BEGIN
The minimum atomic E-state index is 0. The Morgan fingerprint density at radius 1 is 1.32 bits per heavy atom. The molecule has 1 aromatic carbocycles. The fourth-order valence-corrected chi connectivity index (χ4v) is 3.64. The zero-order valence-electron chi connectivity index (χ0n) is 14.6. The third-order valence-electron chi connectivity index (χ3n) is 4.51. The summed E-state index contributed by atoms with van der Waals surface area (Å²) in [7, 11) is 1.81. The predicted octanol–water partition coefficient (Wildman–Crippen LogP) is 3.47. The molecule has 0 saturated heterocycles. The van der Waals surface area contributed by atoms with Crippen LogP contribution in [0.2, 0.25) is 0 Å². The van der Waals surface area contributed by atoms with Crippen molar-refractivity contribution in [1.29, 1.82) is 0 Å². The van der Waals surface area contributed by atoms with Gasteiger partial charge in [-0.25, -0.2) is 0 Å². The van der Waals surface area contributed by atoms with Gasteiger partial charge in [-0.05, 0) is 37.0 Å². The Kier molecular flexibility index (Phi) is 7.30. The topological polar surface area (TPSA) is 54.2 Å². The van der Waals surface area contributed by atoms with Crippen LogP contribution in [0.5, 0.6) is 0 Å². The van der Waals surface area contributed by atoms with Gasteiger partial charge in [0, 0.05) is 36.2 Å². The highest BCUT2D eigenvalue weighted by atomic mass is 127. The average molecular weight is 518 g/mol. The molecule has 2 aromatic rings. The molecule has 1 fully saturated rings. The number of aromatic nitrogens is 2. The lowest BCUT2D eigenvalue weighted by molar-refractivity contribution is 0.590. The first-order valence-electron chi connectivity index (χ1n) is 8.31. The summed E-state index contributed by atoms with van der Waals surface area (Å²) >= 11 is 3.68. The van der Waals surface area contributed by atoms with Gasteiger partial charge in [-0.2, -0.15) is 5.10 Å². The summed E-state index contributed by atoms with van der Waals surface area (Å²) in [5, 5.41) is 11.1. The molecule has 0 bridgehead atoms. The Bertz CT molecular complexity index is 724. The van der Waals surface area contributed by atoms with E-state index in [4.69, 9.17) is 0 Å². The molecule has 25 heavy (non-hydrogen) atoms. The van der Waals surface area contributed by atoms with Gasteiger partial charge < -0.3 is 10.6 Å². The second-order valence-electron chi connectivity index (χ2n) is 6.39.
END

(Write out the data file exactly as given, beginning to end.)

The minimum atomic E-state index is 0. The Morgan fingerprint density at radius 1 is 1.32 bits per heavy atom. The molecule has 1 aromatic carbocycles. The fourth-order valence-corrected chi connectivity index (χ4v) is 3.64. The zero-order valence-electron chi connectivity index (χ0n) is 14.6. The third-order valence-electron chi connectivity index (χ3n) is 4.51. The summed E-state index contributed by atoms with van der Waals surface area (Å²) in [7, 11) is 1.81. The predicted octanol–water partition coefficient (Wildman–Crippen LogP) is 3.47. The molecule has 0 saturated heterocycles. The van der Waals surface area contributed by atoms with Crippen LogP contribution in [0.2, 0.25) is 0 Å². The van der Waals surface area contributed by atoms with Crippen molar-refractivity contribution in [1.29, 1.82) is 0 Å². The van der Waals surface area contributed by atoms with Gasteiger partial charge in [-0.25, -0.2) is 0 Å². The van der Waals surface area contributed by atoms with Gasteiger partial charge in [-0.05, 0) is 37.0 Å². The Kier molecular flexibility index (Phi) is 7.30. The topological polar surface area (TPSA) is 54.2 Å². The van der Waals surface area contributed by atoms with Crippen LogP contribution in [0.5, 0.6) is 0 Å². The van der Waals surface area contributed by atoms with Gasteiger partial charge in [0, 0.05) is 36.2 Å². The highest BCUT2D eigenvalue weighted by atomic mass is 127. The average molecular weight is 518 g/mol. The molecule has 2 aromatic rings. The molecule has 1 fully saturated rings. The number of aromatic nitrogens is 2. The lowest BCUT2D eigenvalue weighted by molar-refractivity contribution is 0.590. The first-order valence-electron chi connectivity index (χ1n) is 8.31. The summed E-state index contributed by atoms with van der Waals surface area (Å²) >= 11 is 3.68. The van der Waals surface area contributed by atoms with Gasteiger partial charge in [-0.2, -0.15) is 5.10 Å². The summed E-state index contributed by atoms with van der Waals surface area (Å²) in [5, 5.41) is 11.1. The molecule has 0 bridgehead atoms. The Bertz CT molecular complexity index is 724. The van der Waals surface area contributed by atoms with E-state index in [4.69, 9.17) is 0 Å². The molecule has 25 heavy (non-hydrogen) atoms. The van der Waals surface area contributed by atoms with Gasteiger partial charge < -0.3 is 10.6 Å². The second-order valence-electron chi connectivity index (χ2n) is 6.39.